Return to who you are, return to what you are,
Return to where you are, born and reborn again.

May we all be inscribed in the Book of Life! Good Yontif!

P.S: And to feed our soul and those we love with comfort food, here are two easy recipes for Break-the Fast! Enjoy!

 Potato Latka Muffins: Chanukah at Rosh Hashanah!

This recipe is easy and beyond delicious! The best part is that you can make these latka muffins days/weeks in advance and after baking, then freeze them and pop them in the oven to bake when needed. You can use mini muffin pans or regular cup cake size.


-1 bag of frozen hash brown potatoes

-1 large onion, diced

-3/4 cup oil

-4 eggs

-Salt and pepper to taste (garlic salt or powder adds an extra great flavor!)

-Thaw potatoes

-Preheat oven to 425 degrees

-Spray PAM generously on the muffin pans

-Beat the eggs, add seasonings, mix well and set aside

-Heat oil in a sauce pan till heated but not bubbly

-Mix potatoes and onions together, add egg mixture and heated oil and mix well

-Taste for right amount of seasonings

-Spoon ¾ full into muffins pans

-Bake for one hour or until the tops look crunchy and sides are golden brown

-Loosen edges with a knife

-Freeze when cooled off or serve immediately!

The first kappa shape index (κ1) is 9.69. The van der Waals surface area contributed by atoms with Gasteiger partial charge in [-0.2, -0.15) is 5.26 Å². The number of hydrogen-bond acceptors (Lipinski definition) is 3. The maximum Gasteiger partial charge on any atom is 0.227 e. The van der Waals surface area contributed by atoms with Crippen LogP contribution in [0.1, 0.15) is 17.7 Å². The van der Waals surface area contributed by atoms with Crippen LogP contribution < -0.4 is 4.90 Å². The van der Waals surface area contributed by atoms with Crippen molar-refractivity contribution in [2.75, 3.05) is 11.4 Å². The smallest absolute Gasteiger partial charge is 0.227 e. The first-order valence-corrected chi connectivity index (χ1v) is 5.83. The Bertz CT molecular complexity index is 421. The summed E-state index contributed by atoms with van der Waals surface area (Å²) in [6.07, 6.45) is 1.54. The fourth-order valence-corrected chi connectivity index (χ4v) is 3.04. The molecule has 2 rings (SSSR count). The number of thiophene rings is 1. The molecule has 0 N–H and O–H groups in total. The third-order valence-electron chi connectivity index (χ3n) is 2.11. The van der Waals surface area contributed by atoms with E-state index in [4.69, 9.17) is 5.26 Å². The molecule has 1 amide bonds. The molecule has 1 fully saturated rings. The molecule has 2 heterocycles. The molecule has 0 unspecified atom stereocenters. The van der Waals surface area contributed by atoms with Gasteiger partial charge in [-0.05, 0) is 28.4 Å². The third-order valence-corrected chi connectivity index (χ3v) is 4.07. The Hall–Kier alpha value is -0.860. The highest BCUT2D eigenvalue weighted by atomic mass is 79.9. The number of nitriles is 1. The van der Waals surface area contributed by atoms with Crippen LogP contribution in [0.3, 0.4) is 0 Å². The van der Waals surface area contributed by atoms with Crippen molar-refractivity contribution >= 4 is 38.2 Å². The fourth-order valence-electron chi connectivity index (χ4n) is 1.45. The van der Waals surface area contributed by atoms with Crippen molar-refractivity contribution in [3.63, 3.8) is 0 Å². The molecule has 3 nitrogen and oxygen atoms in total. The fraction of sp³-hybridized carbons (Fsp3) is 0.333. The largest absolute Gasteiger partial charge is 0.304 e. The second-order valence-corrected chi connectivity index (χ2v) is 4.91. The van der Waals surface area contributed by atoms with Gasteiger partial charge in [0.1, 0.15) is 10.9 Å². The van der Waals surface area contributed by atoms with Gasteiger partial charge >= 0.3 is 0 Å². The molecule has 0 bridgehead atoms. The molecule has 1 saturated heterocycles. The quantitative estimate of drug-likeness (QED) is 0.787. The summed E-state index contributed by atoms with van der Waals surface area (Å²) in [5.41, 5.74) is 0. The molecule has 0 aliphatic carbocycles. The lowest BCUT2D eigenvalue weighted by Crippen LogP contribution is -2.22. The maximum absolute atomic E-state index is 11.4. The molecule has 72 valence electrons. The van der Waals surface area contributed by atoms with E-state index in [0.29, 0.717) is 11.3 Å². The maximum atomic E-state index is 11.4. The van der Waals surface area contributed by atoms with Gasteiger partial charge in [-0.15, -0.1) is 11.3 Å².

Honey Glazed Carrots—Might even add apple slices for an extra sweet year!

Delicious side dish and too easy to make!


-Baby carrots cut in half, put in a greased baking dish

-Add salt and pepper

-Drizzle with honey or maple syrup and mix

-Bake at 350 degrees for 30 minutes or until soft





About Sandra Taradash 55 Articles
As a Baby Boomer Bubbe who still feels 18 but has four grand kids to prove this is the 21 Century, Sandra writes to leave a legacy for the next generations. Her belief that these precious kids need to know their cultural and family's past in order for them to live their future is all the muse she needs! She has a Master's Degree in Psychology and Cross Cultural studies, has written a family history, personal memoir and is completing her first novel. Her grandmother's journey to America and life is her source for her deep belief and love for Judaism.